Last but not least, a laptop may shut down because of faulty power adapter. An adapter that fails to deliver sufficient juice or only supplies intermittent power may fail to charge up the battery which will in turn fail to keep up with the pace at which you are draining it.

Ensure the battery indicator in the system tray is working optimally and your battery is charging.

4: Laptop Restarts or Freezes Randomly

A laptop that keeps restarting or freezing does so due to hardware and software reasons.

  • Laptop heat

Besides overheating microprocessor which may lead to a total shutdown, heating of the motherboard and other components like the disk drive and memory modules can trigger a restart or total freezing of the computer.

These will become regular in old laptops that have had heating issues for a long period.

One way to discover more about heating is in the BIOS settings. While in the BIOS setting, you can also read the temperature using the PC Health or Monitor utility. If a restart or freezing happens, then you know the problem.

  • Bad power supply

Unstable power both within the system and from the battery/adaptor can trigger a system restart and freezing. Have your battery and adaptor checked for consistency if you suspect they are faulty.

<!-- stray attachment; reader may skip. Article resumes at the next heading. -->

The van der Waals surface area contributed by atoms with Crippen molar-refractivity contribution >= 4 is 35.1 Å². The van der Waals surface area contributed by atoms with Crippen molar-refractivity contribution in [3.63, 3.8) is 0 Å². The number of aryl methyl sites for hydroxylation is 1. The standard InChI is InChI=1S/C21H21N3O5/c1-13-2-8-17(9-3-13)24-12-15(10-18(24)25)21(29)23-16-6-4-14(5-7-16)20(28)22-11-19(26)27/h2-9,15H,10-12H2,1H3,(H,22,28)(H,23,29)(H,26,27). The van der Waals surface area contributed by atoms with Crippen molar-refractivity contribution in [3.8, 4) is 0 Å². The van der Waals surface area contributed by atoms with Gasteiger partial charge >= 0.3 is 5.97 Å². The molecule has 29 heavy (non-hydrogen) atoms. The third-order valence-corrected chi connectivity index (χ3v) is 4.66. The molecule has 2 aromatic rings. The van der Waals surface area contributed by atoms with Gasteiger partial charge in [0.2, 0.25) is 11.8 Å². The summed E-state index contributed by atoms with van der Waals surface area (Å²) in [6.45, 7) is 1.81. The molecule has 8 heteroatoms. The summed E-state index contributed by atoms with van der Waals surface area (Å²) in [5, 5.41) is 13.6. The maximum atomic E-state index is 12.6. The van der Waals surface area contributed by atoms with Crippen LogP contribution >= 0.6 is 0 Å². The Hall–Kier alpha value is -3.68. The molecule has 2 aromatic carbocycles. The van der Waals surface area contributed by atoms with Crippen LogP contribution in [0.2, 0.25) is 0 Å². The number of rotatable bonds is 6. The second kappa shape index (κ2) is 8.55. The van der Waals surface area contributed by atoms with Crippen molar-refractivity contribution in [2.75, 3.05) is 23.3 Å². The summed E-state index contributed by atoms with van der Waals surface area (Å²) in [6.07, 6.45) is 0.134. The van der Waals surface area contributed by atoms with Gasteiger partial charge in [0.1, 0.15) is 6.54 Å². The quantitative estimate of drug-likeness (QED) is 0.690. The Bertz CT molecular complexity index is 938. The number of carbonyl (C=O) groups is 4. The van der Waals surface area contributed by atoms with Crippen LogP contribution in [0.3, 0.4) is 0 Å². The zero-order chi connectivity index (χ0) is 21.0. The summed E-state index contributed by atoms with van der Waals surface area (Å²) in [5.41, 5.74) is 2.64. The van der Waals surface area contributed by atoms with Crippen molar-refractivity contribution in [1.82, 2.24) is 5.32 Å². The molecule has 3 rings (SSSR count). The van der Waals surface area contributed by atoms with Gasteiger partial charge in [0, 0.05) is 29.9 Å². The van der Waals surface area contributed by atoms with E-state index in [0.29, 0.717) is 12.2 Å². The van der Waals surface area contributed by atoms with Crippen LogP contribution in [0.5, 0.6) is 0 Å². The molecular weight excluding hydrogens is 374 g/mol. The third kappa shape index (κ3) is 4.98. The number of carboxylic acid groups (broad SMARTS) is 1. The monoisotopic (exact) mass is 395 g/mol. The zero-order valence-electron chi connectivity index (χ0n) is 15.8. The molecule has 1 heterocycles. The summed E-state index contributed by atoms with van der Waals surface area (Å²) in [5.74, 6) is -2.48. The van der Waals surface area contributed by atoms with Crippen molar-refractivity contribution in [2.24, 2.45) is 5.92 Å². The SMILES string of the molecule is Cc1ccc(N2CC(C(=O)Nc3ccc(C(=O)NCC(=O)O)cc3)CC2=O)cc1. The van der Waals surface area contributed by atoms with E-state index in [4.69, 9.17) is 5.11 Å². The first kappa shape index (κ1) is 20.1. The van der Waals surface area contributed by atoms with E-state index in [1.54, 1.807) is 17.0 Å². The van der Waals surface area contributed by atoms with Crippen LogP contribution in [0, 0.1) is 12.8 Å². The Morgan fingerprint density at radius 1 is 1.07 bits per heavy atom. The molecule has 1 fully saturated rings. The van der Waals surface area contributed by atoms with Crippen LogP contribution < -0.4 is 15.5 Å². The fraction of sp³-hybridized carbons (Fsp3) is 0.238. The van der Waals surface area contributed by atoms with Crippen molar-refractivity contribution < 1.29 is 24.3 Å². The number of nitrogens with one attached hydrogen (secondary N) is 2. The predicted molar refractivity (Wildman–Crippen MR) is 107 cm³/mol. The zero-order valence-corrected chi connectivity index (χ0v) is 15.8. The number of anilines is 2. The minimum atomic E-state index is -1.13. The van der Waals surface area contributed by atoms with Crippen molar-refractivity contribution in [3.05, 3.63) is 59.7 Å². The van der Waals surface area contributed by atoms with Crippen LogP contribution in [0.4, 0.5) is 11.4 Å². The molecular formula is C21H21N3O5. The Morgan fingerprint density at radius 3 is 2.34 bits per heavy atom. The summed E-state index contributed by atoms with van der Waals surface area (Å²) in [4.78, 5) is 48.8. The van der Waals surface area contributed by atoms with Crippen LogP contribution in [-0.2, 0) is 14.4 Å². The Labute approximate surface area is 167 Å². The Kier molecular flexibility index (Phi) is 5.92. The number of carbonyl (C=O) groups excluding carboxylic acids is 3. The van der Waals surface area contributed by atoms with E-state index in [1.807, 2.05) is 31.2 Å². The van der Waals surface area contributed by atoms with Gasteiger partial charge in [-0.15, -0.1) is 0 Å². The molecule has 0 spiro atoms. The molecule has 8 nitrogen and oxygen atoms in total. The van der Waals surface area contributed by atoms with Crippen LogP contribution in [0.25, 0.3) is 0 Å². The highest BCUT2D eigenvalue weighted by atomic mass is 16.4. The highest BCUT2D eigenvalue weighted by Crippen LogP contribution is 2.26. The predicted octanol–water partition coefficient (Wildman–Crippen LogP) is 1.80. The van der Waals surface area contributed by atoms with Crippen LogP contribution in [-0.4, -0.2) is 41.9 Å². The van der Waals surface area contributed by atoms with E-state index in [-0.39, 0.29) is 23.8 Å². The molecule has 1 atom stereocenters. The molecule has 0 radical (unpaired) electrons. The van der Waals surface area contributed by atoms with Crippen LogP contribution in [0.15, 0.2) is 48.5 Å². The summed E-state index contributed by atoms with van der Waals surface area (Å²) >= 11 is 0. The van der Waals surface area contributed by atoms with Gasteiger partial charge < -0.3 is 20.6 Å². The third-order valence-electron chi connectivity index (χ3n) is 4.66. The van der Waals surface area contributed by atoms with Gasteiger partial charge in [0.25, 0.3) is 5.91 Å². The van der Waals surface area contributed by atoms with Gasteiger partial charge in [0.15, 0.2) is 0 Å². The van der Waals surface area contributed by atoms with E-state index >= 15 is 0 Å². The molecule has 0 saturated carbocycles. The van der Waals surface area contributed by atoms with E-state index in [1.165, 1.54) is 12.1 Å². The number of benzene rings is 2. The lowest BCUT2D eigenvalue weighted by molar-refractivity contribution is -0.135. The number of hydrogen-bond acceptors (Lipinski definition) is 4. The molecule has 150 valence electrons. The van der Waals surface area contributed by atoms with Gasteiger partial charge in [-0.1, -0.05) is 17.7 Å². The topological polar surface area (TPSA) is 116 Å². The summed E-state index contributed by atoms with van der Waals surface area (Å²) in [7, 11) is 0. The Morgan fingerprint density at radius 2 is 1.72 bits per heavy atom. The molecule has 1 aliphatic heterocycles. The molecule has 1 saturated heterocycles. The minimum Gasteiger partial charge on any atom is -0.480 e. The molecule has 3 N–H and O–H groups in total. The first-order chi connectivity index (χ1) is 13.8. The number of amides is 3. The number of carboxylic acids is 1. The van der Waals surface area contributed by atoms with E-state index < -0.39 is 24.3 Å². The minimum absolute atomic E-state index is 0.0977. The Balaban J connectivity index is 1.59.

• Bad or insufficient memory

Faulty memory modules will trigger computer restarts. Use memtest to confirm their status.

Insufficient memory count especially when multitasking can as well trigger a system restart and freezing. Make sure your laptop memory is up to it when you multitask heavy assignments.

  • Bad devices drivers

The best driver for your laptop should always come from their component manufacturer or should be certified by Microsoft. Third-party graphics drivers are notorious for throwing video devices into a panic. If you have seen the graphics card resolution wobble to accommodate different applications, you will understand what it can go through if fed with inappropriate drivers.